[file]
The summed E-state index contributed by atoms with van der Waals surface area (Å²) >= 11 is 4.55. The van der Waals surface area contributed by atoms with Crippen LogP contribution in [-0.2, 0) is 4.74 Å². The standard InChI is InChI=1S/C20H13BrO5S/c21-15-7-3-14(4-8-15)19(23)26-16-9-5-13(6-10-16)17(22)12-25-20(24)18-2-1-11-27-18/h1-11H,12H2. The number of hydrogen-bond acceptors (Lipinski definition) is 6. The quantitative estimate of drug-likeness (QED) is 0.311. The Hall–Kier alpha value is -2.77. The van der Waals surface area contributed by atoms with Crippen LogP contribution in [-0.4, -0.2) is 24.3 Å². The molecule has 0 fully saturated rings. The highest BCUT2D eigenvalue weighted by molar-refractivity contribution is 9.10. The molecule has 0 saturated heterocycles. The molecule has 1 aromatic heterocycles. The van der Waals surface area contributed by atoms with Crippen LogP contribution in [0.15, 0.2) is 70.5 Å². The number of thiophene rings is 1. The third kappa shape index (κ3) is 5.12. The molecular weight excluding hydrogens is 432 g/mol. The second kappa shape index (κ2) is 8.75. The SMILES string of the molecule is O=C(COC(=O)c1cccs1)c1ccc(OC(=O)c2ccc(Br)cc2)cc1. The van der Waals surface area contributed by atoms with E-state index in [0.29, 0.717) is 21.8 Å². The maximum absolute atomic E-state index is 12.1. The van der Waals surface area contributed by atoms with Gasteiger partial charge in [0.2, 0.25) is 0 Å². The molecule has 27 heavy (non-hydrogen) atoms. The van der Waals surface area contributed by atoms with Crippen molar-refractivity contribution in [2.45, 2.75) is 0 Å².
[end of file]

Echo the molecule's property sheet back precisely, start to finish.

The summed E-state index contributed by atoms with van der Waals surface area (Å²) >= 11 is 4.55. The van der Waals surface area contributed by atoms with Crippen LogP contribution in [-0.2, 0) is 4.74 Å². The standard InChI is InChI=1S/C20H13BrO5S/c21-15-7-3-14(4-8-15)19(23)26-16-9-5-13(6-10-16)17(22)12-25-20(24)18-2-1-11-27-18/h1-11H,12H2. The number of hydrogen-bond acceptors (Lipinski definition) is 6. The quantitative estimate of drug-likeness (QED) is 0.311. The Hall–Kier alpha value is -2.77. The van der Waals surface area contributed by atoms with Crippen LogP contribution in [-0.4, -0.2) is 24.3 Å². The molecule has 0 fully saturated rings. The highest BCUT2D eigenvalue weighted by molar-refractivity contribution is 9.10. The molecule has 0 saturated heterocycles. The molecule has 1 aromatic heterocycles. The van der Waals surface area contributed by atoms with Crippen LogP contribution in [0.15, 0.2) is 70.5 Å². The number of thiophene rings is 1. The third kappa shape index (κ3) is 5.12. The molecular weight excluding hydrogens is 432 g/mol. The second kappa shape index (κ2) is 8.75. The SMILES string of the molecule is O=C(COC(=O)c1cccs1)c1ccc(OC(=O)c2ccc(Br)cc2)cc1. The van der Waals surface area contributed by atoms with E-state index in [0.29, 0.717) is 21.8 Å². The maximum absolute atomic E-state index is 12.1. The van der Waals surface area contributed by atoms with Gasteiger partial charge in [0.2, 0.25) is 0 Å². The molecule has 27 heavy (non-hydrogen) atoms. The van der Waals surface area contributed by atoms with Crippen molar-refractivity contribution in [2.45, 2.75) is 0 Å².